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Expert Comment: The Politics of Coalitions

Downing Street Monday 20 April 2015

Senior Lecturer in Politics, Dr Michael Holmes examines at the politics of coalitions as we increasingly look to be heading for an election with no clear winning majority.

The most recent edition of PSA News, the newsletter of the Political Studies Association, contains the results of a poll of British political scientists about the coming election. They point to one thing: this will be an incredibly close-run election, with the Conservatives and Labour “virtually inseparable” in terms of both votes and seats. This in turn means that there is a real likelihood that no party will win an outright majority in parliament, and that the UK might be returning to another coalition government.

The word ‘coalition’ is regarded very negatively in the UK, but this flies in the face of plenty of evidence. Coalition governments are found in the majority of democratic countries, and while of course there are some bad examples – no political system yet devised can prevent bad politics! – there are many very successful examples. For example, stable, prosperous and thoroughly democratic states like Germany, Sweden, the Netherlands and Austria have been dominated in the post-war years by coalitions. So coalitions can be a very effective means of governing a country.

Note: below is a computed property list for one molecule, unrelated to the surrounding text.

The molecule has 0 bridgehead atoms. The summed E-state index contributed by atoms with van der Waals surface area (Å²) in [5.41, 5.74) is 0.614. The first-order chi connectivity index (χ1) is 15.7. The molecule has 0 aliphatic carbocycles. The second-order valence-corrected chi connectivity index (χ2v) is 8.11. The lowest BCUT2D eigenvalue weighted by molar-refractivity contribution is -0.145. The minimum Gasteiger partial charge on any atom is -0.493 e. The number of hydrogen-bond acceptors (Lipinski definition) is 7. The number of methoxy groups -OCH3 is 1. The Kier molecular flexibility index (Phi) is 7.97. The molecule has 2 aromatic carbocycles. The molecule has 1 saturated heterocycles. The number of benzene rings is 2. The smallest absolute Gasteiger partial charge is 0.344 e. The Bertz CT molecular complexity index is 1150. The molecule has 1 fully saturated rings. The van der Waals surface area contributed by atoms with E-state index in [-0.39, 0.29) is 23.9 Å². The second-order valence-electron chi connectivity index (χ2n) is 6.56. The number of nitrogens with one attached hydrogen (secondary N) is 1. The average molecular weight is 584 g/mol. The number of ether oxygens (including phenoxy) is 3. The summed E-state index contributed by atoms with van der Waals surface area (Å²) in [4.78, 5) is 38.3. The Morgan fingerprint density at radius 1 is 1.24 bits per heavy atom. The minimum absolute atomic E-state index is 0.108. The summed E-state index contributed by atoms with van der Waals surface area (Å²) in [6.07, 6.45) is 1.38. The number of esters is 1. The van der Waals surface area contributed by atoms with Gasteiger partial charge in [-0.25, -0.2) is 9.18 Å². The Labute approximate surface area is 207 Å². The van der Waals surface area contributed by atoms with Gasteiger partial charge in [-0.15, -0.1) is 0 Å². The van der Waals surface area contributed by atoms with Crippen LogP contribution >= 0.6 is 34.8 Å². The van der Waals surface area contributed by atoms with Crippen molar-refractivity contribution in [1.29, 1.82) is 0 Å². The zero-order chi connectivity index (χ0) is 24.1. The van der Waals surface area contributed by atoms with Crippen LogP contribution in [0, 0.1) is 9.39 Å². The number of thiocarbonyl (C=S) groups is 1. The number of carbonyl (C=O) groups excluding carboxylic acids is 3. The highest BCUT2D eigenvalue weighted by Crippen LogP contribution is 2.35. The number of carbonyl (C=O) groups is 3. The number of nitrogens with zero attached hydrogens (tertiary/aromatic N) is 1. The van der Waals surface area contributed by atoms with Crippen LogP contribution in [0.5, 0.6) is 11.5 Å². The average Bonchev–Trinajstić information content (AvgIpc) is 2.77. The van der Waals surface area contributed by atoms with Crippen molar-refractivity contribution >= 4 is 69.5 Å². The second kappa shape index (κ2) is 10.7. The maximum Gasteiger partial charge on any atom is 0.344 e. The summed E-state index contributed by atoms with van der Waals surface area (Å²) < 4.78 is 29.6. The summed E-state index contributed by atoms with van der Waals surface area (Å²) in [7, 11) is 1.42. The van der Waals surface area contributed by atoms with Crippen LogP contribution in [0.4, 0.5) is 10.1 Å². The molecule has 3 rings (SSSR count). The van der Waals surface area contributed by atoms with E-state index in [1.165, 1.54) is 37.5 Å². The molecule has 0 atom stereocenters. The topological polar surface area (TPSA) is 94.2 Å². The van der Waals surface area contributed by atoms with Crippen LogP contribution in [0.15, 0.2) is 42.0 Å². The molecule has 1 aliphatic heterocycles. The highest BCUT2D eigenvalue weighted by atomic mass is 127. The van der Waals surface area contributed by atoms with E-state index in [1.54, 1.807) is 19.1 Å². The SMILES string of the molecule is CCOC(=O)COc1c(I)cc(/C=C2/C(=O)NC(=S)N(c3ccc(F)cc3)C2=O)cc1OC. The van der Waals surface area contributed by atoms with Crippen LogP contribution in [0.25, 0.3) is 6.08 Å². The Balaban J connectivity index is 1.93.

The problem in the UK is the lack of knowledge about coalitions. This means that parties are reluctant to try them – and are badly equipped to make them work. This has been evident in the outgoing Conservative-Liberal Democrat government, which showed three fundamental flaws in terms of ‘good coalition’ behaviour.

First of all, the parties did not enter into the coalition with a great deal of enthusiasm. Particularly on the Conservative side, it was seen as an unfortunate and temporary aberration, not as a natural form of government. Second, the parties never really thought the arrangement y would have to be renewed, and that is something that can be crucial to making a coalition work well – if you don’t think you might need your partner’s support again, there is no incentive to treat them fairly and respectfully. And third, the two parties did not consider any form of pre-election pact.

Specific political skills and awareness are needed to make coalitions work well, and British parties simply do not have those skills – not yet. But the outcome of the election in May might mean that they will need to go one stage further in their education about a very common and effective form of government.

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